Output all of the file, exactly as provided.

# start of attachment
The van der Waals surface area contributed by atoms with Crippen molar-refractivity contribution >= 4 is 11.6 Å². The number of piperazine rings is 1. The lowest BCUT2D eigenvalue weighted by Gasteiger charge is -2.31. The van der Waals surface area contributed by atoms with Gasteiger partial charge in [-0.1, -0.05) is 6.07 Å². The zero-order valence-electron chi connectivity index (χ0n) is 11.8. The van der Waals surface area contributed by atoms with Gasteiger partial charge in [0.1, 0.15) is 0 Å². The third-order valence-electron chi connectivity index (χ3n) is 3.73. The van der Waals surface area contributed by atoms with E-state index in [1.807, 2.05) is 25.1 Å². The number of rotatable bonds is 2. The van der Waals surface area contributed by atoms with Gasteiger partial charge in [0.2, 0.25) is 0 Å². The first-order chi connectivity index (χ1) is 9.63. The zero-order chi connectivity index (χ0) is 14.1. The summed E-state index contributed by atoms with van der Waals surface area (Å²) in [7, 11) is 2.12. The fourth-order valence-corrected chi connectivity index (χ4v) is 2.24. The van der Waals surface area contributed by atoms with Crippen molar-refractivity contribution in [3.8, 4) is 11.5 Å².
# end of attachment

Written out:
The van der Waals surface area contributed by atoms with Crippen molar-refractivity contribution >= 4 is 11.6 Å². The number of piperazine rings is 1. The lowest BCUT2D eigenvalue weighted by Gasteiger charge is -2.31. The van der Waals surface area contributed by atoms with Gasteiger partial charge in [-0.1, -0.05) is 6.07 Å². The zero-order valence-electron chi connectivity index (χ0n) is 11.8. The van der Waals surface area contributed by atoms with Gasteiger partial charge in [0.1, 0.15) is 0 Å². The third-order valence-electron chi connectivity index (χ3n) is 3.73. The van der Waals surface area contributed by atoms with E-state index in [1.807, 2.05) is 25.1 Å². The number of rotatable bonds is 2. The van der Waals surface area contributed by atoms with Gasteiger partial charge in [0.2, 0.25) is 0 Å². The first-order chi connectivity index (χ1) is 9.63. The zero-order chi connectivity index (χ0) is 14.1. The summed E-state index contributed by atoms with van der Waals surface area (Å²) in [7, 11) is 2.12. The fourth-order valence-corrected chi connectivity index (χ4v) is 2.24. The van der Waals surface area contributed by atoms with Crippen molar-refractivity contribution in [3.8, 4) is 11.5 Å².